5 Facts About Women’s Rights in Panama
Panama has a world-class financial and banking sector. However, its steady economic growth has not been proportionate with the reduction of economic, social and political inequalities. Panama’s parliament does not represent the country’s women. As a result, they are subject to high levels of violence and injustice. Here are five facts about women’s rights in Panama. 

Gender Party Initiative

Panama launched the Gender Parity Initiative (GPI) to form alliances between the public sector, private sector and multilateral agencies to close economic gender gaps in 2018. The GPI allowed Panama to add resources, energy and proposals towards three core objectives. These objectives are to increase the number of women in leadership positions, increase women’s participation in the labor workforce and close gender wage gaps. These three objectives increase women’s rights in Panama through 15 different measures. The measures include building the personal and professional development of vulnerable women, assessing women’s decision-making in companies, supporting women in education and promoting women as property owners.

Voices of Indigenous Women

The Comprehensive Development Plan for Indigenous Peoples of Panama project published the Diagnosis of the Situation of Indigenous Women in Panama in 2017. This elevated indigenous women’s voices in development projects and policies. The contribution included seven indigenous ethnic groups in Panama to provide greater visibility to the concerns, challenges and proposals of indigenous women. Additionally, the diagnosis addressed political participation, female indigenous migration, sexual and reproductive health, violence, education and economic conditions. Therefore, this created an institutional framework for Panama to support women’s rights, women’s wellbeing and the local community.

International Women’s Strike

An International Women’s Strike occurred in Panama’s capital in March 2019. Women marched with posters that stated, “We are all workers.” They symbolically stopped at the Attorney General’s Office to demand respect and equality. The Mayor of Panama’s office and the National Institute of Women elevated the strike by organizing Divas del Mundo concerts, featuring entertainers Emeline Michel, Patricia Vlieg and Lila Downs. Furthermore, the National Institute of Culture held the Women’s Space Exhibition fair through the Office of Equal Opportunities. This opportunity uplifted women entrepreneurs by providing them a space to display and sell their goods.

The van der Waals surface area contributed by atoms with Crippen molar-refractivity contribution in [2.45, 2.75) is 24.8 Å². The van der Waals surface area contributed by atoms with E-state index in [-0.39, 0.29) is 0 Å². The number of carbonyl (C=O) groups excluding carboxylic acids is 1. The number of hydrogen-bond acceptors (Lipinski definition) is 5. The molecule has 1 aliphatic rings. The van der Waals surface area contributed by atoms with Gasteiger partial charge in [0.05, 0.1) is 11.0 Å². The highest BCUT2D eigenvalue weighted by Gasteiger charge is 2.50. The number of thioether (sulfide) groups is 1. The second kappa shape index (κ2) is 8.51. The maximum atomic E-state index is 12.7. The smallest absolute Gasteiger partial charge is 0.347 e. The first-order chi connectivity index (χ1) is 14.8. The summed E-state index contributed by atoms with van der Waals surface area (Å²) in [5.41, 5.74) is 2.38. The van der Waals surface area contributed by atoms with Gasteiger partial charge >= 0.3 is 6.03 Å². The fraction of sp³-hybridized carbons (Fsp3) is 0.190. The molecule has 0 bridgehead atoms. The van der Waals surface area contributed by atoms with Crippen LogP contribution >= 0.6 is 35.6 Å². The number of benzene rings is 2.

In addition, the presidential candidate of the Panama Podemos Alliance José Blandón signed the V Pact Women on the same day as the march. This pact proposed to have a cabinet with half women and half men. Moreover, this would be a first in Panamanian history. Organizations including the Forum of Women in Political Parties, Panama Women’s Alliance and the National Coordinator of Indigenous Women in Panama convened V Pact Women. Blandón also added that he would enforce that women receive the same pay as men. He also wants to combat domestic violence.

The “Quarantine Without Violence” Campaign

Panama’s Ombudsman Maribel Coco alerted the authorities about the prevention, care and punishment of violence against women during COVID-19. Additionally, he launched the information campaign “Quarantine without violence.” The violent death and the femicide of women have steadily increased in Panama’s overcrowded communities due to difficulty in social distancing.

Panama’s Public Ministry registered 20 femicides in 2019. However, numbers have increased and the violent death of women has risen by 57.8%. The “Quarantine without violence” information campaign aims to protect women’s rights in Panama by raising awareness of their vulnerability to domestic violence, informing women about their rights, providing advice on how women should handle domestic violence and encourage reporting domestic violence cases. Furthermore, it aims to elevate women to work with the justice system, the media and members of the public force. This allows the authorities to remove the aggressor or the woman from the house.

Panama Government’s Steps to End Gender Discrimination

Panama implemented gender-based quarantine schedules in June 2020. These schedules allowed anyone to leave their homes with protective masks during permitted hours. In addition, they declared that people must remain two meters away from others. This gender-based quarantine schedule was an important step in addressing discrimination against transgender people. Others often profile or target people who identify as transgender because the system does not account for their gender identity and expression. As a result, many victims experienced arrest, received fines or could not buy essential goods. However, Panama announced a total lockdown in early 2021. As such, it re-implemented national gender-based measures stating people can only leave their homes based on their registered gender.

Panama’s national government is currently working with the United Nations through a five-year agreement called the Development Cooperation Framework. It aims to address and respond to Panama’s sustainable development. Contributions include access to quality services, governance, institutions, justice, environment, climate change and human rights. It is critical that women’s rights in Panama become a part of the development and growth of the nation moving forward.

– Giselle Magana
Photo: Flickr